• At this point the situation was getting tense and Bernezec tried to escape, only to find that Dumouriez had posted guards at the exits. Dumouriez then had his "assassins" arrest the commissioners and bundle them into a coach. Very gamely, the commissioners were still demanding that Dumouriez surrender himself while this was going on. Dumouriez's soldiers then tried to do the same to the Minister: he resisted and for his trouble he got a sabre blow to the head which "bathed him in his own blood."
  • Dumouriez produced some speakers, who tried to get the soldiers on Dumouriez's side (by "pouring unceasing words of factionalism and anarchy out of their mouths"), but the soldiers weren't interested, and remained hateful of the Austrians. Bernezec assures the Convention that the army can still be relied on, and that he even made them swear an oath to die for the Republic.
  • Bernezec [feigning loyalty to Dumouriez, seemingly?] told Dumouriez there was a big risk nobody would end up supporting him, as had happened to Lafayette. Dumouriez took this under consideration and ordered Bernezec to go to Valenciennes [at that time in French hands, but a target of the Austrians — they began a siege of it the following month] to persuade its garrison to come over to Dumouriez's side. 
  • Bernezec, taking the opportunity to escape, duly went to Valenciennes and revealed Dumouriez's plans to the mayor. The mayor, a good republican, put the garrison on high alert against any pro-Dumouriez shenanigans. Bernezec then, very cunningly, wrote reassuringly to Dumouriez, telling him he could expect the loyalty of Valenciennes. He left Valenciennes the following morning and went straight to Paris to warn the Convention.
  • Bernezec seems to get circumspect at this point and reminds the Convention that his is just the account of one man: however, it seems clear to him that Dumouriez is up to no good.
  • He adds, finally, that Dumouriez is counting on the Convention to be divided and disunited, and claims that Dumouriez issued a proclamation the previous day where he apologised for his services to the Republic, and advocated that the Constitution of 1790 (which provided for a constitutional monarchy) be re-adopted.

2. A letter from three commissioners is read to the Convention: they're in Valenciennes and report that the garrison and defences are in good order. The letter is three sentences long and they apologise for not having had the time to write a longer one.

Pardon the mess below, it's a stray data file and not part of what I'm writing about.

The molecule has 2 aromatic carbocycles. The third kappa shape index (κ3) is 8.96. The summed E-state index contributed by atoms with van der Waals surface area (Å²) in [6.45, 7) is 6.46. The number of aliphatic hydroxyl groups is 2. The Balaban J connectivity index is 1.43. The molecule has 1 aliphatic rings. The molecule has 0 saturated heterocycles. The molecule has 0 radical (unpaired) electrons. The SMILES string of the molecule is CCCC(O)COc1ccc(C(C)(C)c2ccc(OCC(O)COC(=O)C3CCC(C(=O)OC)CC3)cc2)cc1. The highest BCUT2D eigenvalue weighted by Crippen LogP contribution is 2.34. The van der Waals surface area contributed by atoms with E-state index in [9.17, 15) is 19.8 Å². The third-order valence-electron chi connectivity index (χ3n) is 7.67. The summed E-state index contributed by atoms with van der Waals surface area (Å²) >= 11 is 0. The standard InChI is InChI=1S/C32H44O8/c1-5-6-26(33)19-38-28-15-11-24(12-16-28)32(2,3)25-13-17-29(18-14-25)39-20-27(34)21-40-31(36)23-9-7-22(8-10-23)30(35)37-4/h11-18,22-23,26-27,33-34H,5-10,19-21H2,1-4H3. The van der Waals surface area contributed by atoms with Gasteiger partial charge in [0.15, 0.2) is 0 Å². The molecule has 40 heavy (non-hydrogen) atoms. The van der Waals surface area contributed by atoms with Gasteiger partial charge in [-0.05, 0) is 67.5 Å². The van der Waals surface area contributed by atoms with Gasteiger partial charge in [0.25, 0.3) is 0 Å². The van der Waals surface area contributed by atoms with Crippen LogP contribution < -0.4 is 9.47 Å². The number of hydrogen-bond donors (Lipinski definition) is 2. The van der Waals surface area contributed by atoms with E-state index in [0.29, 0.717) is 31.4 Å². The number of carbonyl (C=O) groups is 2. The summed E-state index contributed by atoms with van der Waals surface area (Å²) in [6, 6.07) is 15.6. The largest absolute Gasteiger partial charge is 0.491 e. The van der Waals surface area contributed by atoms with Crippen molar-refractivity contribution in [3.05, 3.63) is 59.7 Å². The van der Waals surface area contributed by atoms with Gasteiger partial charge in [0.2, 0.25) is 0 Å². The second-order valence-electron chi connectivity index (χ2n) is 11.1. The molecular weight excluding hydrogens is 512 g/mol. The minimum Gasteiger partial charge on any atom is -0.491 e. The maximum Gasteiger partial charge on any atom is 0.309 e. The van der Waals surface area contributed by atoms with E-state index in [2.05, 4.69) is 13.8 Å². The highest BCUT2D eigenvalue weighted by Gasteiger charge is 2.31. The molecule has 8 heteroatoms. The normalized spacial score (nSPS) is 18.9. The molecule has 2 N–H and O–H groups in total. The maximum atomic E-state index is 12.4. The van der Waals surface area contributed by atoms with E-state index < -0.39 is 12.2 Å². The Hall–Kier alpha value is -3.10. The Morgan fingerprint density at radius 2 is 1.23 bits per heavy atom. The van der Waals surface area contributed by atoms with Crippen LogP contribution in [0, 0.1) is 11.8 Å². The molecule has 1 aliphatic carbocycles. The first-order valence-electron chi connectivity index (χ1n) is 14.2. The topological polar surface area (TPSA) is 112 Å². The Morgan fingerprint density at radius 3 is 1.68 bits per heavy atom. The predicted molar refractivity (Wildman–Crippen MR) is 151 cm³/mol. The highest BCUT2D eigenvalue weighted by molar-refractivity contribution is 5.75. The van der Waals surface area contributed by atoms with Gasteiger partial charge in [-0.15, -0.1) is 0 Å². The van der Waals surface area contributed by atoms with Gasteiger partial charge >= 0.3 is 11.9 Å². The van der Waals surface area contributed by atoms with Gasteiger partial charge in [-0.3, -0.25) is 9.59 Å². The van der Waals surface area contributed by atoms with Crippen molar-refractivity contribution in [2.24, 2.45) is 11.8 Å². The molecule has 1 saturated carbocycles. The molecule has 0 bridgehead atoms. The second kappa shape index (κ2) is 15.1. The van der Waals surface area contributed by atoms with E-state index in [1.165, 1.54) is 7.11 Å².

3. A long letter from General Custine is then read: he reports in detail on recent military operations in the Rhineland.

The next item is a Decree of the Convention, containing two responses to Dumouriez's treachery. First, a declaration that anybody who expresses approval of Dumouriez's coup and his "anti-republican principles" will be punished by death — this is dated the 4th April, the same day as Bernezec's report (which, presumably, was the first time Dumouriez's position was made explicit), so one can imagine it being the spontaneous, instinctive response of an enraged Convention. The next item, dated the 5th, is somewhat more level-headed. It condemns the arrest of the Minister and the commissioners, taking the view that they should have been treated as non-combatants instead of being detained like prisoners of war. The "revolting conduct" of the Austrians in holding the Minister and the commissioners is described as being contrary to all the customs and usages of war, as well as to justice and humanity. So the Convention decides to reciprocate, and announces that certain high-ranking Austrian prisoners-of-war will be held as hostages until the Minister and the commissioners are released. To cause maximum offence, many of the Austrians chosen are relatives of the Prince von Saxe-Coburg-Saalfeld (and, where appropriate, their voting weight in the Imperial Diet is given). The names are:

These all seem to have been fairly obscure characters: attempted identifications, where I can make them, are linked. My very limited searches weren't able to track down the Labare brothers or Fréderic de Linange, based on some very crude searching.[3] These guys all seem to have been released in 1795 or thereabouts, at the same time as the Minister and the commissioners were freed.

The Decree also seems to prescribe that anybody else in France with a vote in the Imperial Diet should also be arrested for good measure — with a sensible exception for such persons also currently in service with the French army.

Anyway the Decree itself is a local printing for the Eure département, done at the works of official printer J. J. L. Ancelle in Evreux. As usual, after the set of Paris signatures we have the signatures of the local administrators ceryifying that the text is a true copy of the exemplar decree sent down from Paris.

11 Floréal An. CCXXV

Technical details: scanned at 600dpi (the Bulletin in six parts, each page of the Decree in one part), levelled and resized 50%

[1] Armand-Gaston Camus, Jean Henri Bancal des Issarts, François Lamarque and Nicolas-Marie Quinette.

[2] This Bernezec is a difficult figure to find information on: Google furnishes the Mémorial Revolutionnaire de la Convention, which notes a deputy Bernezec, of the Gard départment, as one of the regicides of Louis XVI. 

[3] German Wikipedia, as automatically translated, makes the somewhat gnomic remark that Auguste de Linange "opposed and vehemently supported the revolutionary ideals."